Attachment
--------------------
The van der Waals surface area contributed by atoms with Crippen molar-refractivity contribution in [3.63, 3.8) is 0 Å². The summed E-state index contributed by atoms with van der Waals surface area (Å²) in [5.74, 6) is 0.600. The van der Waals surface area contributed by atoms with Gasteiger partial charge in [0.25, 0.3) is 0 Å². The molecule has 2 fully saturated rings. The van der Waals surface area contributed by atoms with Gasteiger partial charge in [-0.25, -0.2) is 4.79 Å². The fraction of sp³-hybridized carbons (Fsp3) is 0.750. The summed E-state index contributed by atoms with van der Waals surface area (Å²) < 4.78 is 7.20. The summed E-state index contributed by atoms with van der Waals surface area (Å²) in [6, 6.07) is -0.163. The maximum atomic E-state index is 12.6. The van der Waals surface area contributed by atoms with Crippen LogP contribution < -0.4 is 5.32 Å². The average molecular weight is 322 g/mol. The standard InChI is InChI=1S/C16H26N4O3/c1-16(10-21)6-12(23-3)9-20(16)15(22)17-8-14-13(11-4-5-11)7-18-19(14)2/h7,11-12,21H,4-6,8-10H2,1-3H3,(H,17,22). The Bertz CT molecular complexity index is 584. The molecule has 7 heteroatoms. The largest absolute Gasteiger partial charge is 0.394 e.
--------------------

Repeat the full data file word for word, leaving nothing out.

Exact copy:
The van der Waals surface area contributed by atoms with Crippen molar-refractivity contribution in [3.63, 3.8) is 0 Å². The summed E-state index contributed by atoms with van der Waals surface area (Å²) in [5.74, 6) is 0.600. The van der Waals surface area contributed by atoms with Gasteiger partial charge in [0.25, 0.3) is 0 Å². The molecule has 2 fully saturated rings. The van der Waals surface area contributed by atoms with Gasteiger partial charge in [-0.25, -0.2) is 4.79 Å². The fraction of sp³-hybridized carbons (Fsp3) is 0.750. The summed E-state index contributed by atoms with van der Waals surface area (Å²) < 4.78 is 7.20. The summed E-state index contributed by atoms with van der Waals surface area (Å²) in [6, 6.07) is -0.163. The maximum atomic E-state index is 12.6. The van der Waals surface area contributed by atoms with Crippen LogP contribution < -0.4 is 5.32 Å². The average molecular weight is 322 g/mol. The standard InChI is InChI=1S/C16H26N4O3/c1-16(10-21)6-12(23-3)9-20(16)15(22)17-8-14-13(11-4-5-11)7-18-19(14)2/h7,11-12,21H,4-6,8-10H2,1-3H3,(H,17,22). The Bertz CT molecular complexity index is 584. The molecule has 7 heteroatoms. The largest absolute Gasteiger partial charge is 0.394 e.